Freight shipping companies often use terminology that may seem foreign to people who do not work in the industry. In order to better understand this field, it is important to know some of the most important terms used in the freight shipping business.
An air waybill is a document used by airlines that serves as a contract between the airline and the shipper. This document includes the conditions and terms of transportation, such as product description, charges, and specific shipping instructions.
Bill of Landing
Sometimes referred to as a B/L or a BOL, a bill of landing is a contract that serves three purposes:
- A receipt for goods that were delivered for shipment to the transportation provider
- A description or definition of the goods
- Title evidence to the goods
Breaking bulk refers to separating parts of a load into different and individual shipments. This is done when separate parts of a load need to be routed to different destinations.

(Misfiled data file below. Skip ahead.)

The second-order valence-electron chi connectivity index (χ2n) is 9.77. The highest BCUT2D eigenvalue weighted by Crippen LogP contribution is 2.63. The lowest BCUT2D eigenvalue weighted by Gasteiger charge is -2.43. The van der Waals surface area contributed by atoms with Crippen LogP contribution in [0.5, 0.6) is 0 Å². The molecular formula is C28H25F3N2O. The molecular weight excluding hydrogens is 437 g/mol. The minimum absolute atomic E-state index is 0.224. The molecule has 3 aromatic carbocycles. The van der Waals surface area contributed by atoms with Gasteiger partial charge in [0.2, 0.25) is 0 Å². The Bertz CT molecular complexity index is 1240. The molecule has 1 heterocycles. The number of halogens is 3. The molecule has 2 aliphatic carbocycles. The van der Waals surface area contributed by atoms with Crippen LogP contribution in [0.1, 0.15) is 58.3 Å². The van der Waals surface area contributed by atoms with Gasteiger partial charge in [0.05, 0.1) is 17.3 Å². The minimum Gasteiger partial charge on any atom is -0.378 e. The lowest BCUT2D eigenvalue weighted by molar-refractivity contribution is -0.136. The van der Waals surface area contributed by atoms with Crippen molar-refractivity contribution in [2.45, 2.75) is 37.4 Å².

A carmack is an industry term that has to do with damaged or lost goods. This regulation requires that all motor carriers issue a Bill of Landing and pay the actual injury or loss of property.
A consignee is a place where a shipment is going to be transferred for the final destination. If the consignee is a person, he or she will be the person to whom the shipment is addressed.
Dispatching is the act of sending a freight driver to his assigned route with required shipping papers and specific instructions.
A freight broker is a person who sells transportation services without actually providing those services. These professionals usually don’t accept responsibility when it comes to shipments, and they typically refer agents to shipments by matching carriers and shippers.
The U.S. Department of Transportation defines hazardous materials as a substance that could be designated as hazardous in the event that transporting that material could pose risk to property, safety, and/or health. These may include explosives, radioactive materials, poison, or flammable liquids, among others.
An overage is the number of units that were received in excess of the number indicated on the shipping documents. Overages should never be delivered to the customer, and instead, they should be returned to the original terminal until more information is provided by the customer.